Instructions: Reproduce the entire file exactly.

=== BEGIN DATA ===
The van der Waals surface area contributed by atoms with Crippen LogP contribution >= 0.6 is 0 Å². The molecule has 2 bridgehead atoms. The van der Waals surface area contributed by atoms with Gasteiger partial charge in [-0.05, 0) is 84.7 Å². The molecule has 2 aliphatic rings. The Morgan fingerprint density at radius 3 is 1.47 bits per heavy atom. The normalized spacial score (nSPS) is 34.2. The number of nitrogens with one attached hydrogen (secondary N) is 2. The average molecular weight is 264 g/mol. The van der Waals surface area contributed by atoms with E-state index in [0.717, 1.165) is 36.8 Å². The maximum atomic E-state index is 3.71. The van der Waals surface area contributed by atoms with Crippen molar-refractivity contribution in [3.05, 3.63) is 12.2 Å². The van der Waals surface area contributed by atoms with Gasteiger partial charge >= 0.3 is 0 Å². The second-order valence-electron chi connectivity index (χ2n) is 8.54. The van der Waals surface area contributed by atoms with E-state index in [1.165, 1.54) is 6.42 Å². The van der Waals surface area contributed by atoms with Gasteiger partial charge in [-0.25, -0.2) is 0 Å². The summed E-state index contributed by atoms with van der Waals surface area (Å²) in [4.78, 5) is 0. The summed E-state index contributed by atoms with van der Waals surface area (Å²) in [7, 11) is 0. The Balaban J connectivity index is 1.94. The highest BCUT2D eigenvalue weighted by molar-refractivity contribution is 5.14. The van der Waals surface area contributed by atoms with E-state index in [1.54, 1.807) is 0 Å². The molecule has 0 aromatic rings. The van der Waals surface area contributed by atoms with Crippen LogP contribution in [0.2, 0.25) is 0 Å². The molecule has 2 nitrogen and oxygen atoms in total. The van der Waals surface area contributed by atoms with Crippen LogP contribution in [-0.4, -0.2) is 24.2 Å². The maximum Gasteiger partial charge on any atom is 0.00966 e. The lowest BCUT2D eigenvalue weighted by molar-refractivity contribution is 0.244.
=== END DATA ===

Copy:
The van der Waals surface area contributed by atoms with Crippen LogP contribution >= 0.6 is 0 Å². The molecule has 2 bridgehead atoms. The van der Waals surface area contributed by atoms with Gasteiger partial charge in [-0.05, 0) is 84.7 Å². The molecule has 2 aliphatic rings. The Morgan fingerprint density at radius 3 is 1.47 bits per heavy atom. The normalized spacial score (nSPS) is 34.2. The number of nitrogens with one attached hydrogen (secondary N) is 2. The average molecular weight is 264 g/mol. The van der Waals surface area contributed by atoms with E-state index in [0.717, 1.165) is 36.8 Å². The maximum atomic E-state index is 3.71. The van der Waals surface area contributed by atoms with Crippen molar-refractivity contribution in [3.05, 3.63) is 12.2 Å². The van der Waals surface area contributed by atoms with Gasteiger partial charge >= 0.3 is 0 Å². The second-order valence-electron chi connectivity index (χ2n) is 8.54. The van der Waals surface area contributed by atoms with E-state index in [1.165, 1.54) is 6.42 Å². The van der Waals surface area contributed by atoms with Gasteiger partial charge in [-0.25, -0.2) is 0 Å². The summed E-state index contributed by atoms with van der Waals surface area (Å²) in [4.78, 5) is 0. The summed E-state index contributed by atoms with van der Waals surface area (Å²) in [7, 11) is 0. The Balaban J connectivity index is 1.94. The highest BCUT2D eigenvalue weighted by molar-refractivity contribution is 5.14. The van der Waals surface area contributed by atoms with E-state index in [1.54, 1.807) is 0 Å². The molecule has 0 aromatic rings. The van der Waals surface area contributed by atoms with Crippen LogP contribution in [0.2, 0.25) is 0 Å². The molecule has 2 nitrogen and oxygen atoms in total. The van der Waals surface area contributed by atoms with Crippen LogP contribution in [-0.4, -0.2) is 24.2 Å². The maximum Gasteiger partial charge on any atom is 0.00966 e. The lowest BCUT2D eigenvalue weighted by molar-refractivity contribution is 0.244.